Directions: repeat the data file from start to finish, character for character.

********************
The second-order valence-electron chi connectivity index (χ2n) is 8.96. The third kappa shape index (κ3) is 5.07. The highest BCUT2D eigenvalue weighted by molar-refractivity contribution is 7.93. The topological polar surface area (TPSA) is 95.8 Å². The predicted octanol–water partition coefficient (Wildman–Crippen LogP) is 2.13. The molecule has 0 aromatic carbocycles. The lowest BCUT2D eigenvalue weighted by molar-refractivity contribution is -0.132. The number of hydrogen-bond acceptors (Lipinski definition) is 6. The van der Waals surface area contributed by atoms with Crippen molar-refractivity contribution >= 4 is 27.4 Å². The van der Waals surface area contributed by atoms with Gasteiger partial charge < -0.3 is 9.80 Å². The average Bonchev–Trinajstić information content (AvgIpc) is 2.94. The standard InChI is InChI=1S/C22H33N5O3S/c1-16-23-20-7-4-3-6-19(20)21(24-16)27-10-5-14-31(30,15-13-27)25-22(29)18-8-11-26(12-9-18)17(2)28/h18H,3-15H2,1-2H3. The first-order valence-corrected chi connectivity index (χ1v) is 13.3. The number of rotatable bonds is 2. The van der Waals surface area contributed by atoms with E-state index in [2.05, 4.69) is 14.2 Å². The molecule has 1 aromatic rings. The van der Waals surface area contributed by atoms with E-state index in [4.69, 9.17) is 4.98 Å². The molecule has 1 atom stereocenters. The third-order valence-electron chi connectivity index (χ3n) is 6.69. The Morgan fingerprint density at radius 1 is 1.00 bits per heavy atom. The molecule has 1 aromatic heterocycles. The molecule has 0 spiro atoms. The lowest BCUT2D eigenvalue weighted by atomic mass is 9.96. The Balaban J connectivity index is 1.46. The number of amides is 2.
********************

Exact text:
The second-order valence-electron chi connectivity index (χ2n) is 8.96. The third kappa shape index (κ3) is 5.07. The highest BCUT2D eigenvalue weighted by molar-refractivity contribution is 7.93. The topological polar surface area (TPSA) is 95.8 Å². The predicted octanol–water partition coefficient (Wildman–Crippen LogP) is 2.13. The molecule has 0 aromatic carbocycles. The lowest BCUT2D eigenvalue weighted by molar-refractivity contribution is -0.132. The number of hydrogen-bond acceptors (Lipinski definition) is 6. The van der Waals surface area contributed by atoms with Crippen molar-refractivity contribution >= 4 is 27.4 Å². The van der Waals surface area contributed by atoms with Gasteiger partial charge < -0.3 is 9.80 Å². The average Bonchev–Trinajstić information content (AvgIpc) is 2.94. The standard InChI is InChI=1S/C22H33N5O3S/c1-16-23-20-7-4-3-6-19(20)21(24-16)27-10-5-14-31(30,15-13-27)25-22(29)18-8-11-26(12-9-18)17(2)28/h18H,3-15H2,1-2H3. The first-order valence-corrected chi connectivity index (χ1v) is 13.3. The number of rotatable bonds is 2. The van der Waals surface area contributed by atoms with E-state index in [2.05, 4.69) is 14.2 Å². The molecule has 1 aromatic rings. The van der Waals surface area contributed by atoms with E-state index in [4.69, 9.17) is 4.98 Å². The molecule has 1 atom stereocenters. The third-order valence-electron chi connectivity index (χ3n) is 6.69. The Morgan fingerprint density at radius 1 is 1.00 bits per heavy atom. The molecule has 1 aromatic heterocycles. The molecule has 0 spiro atoms. The lowest BCUT2D eigenvalue weighted by atomic mass is 9.96. The Balaban J connectivity index is 1.46. The number of amides is 2.